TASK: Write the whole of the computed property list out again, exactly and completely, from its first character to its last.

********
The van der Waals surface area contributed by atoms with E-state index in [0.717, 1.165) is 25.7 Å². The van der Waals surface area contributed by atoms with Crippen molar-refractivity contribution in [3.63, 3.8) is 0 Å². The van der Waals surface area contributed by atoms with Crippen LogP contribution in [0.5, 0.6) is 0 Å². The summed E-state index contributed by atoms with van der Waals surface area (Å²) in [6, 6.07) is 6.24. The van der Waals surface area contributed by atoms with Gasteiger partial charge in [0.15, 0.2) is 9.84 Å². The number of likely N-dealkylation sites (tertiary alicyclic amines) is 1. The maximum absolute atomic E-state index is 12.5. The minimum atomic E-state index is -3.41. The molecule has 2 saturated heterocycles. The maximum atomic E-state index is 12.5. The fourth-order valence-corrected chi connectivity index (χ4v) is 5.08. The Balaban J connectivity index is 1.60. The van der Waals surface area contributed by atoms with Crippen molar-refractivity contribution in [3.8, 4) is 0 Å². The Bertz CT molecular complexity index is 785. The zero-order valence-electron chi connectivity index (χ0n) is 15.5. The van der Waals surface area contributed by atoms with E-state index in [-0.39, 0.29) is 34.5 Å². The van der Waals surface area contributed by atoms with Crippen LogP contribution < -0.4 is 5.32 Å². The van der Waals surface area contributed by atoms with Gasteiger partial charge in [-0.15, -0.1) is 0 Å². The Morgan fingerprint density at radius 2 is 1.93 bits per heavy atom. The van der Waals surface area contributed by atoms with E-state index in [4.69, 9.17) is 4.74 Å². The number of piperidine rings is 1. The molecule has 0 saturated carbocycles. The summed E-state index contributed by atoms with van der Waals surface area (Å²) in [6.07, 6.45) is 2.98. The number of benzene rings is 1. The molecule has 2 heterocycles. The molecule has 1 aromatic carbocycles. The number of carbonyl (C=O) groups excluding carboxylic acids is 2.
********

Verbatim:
The van der Waals surface area contributed by atoms with E-state index in [0.717, 1.165) is 25.7 Å². The van der Waals surface area contributed by atoms with Crippen molar-refractivity contribution in [3.63, 3.8) is 0 Å². The van der Waals surface area contributed by atoms with Crippen LogP contribution in [0.5, 0.6) is 0 Å². The summed E-state index contributed by atoms with van der Waals surface area (Å²) in [6, 6.07) is 6.24. The van der Waals surface area contributed by atoms with Gasteiger partial charge in [0.15, 0.2) is 9.84 Å². The number of likely N-dealkylation sites (tertiary alicyclic amines) is 1. The maximum absolute atomic E-state index is 12.5. The minimum atomic E-state index is -3.41. The molecule has 2 saturated heterocycles. The maximum atomic E-state index is 12.5. The fourth-order valence-corrected chi connectivity index (χ4v) is 5.08. The Balaban J connectivity index is 1.60. The van der Waals surface area contributed by atoms with Crippen molar-refractivity contribution in [3.8, 4) is 0 Å². The Bertz CT molecular complexity index is 785. The zero-order valence-electron chi connectivity index (χ0n) is 15.5. The van der Waals surface area contributed by atoms with E-state index in [-0.39, 0.29) is 34.5 Å². The van der Waals surface area contributed by atoms with Crippen LogP contribution < -0.4 is 5.32 Å². The van der Waals surface area contributed by atoms with Gasteiger partial charge in [-0.15, -0.1) is 0 Å². The Morgan fingerprint density at radius 2 is 1.93 bits per heavy atom. The van der Waals surface area contributed by atoms with E-state index in [4.69, 9.17) is 4.74 Å². The number of piperidine rings is 1. The molecule has 0 saturated carbocycles. The summed E-state index contributed by atoms with van der Waals surface area (Å²) in [6.07, 6.45) is 2.98. The number of benzene rings is 1. The molecule has 2 heterocycles. The molecule has 1 aromatic carbocycles. The number of carbonyl (C=O) groups excluding carboxylic acids is 2.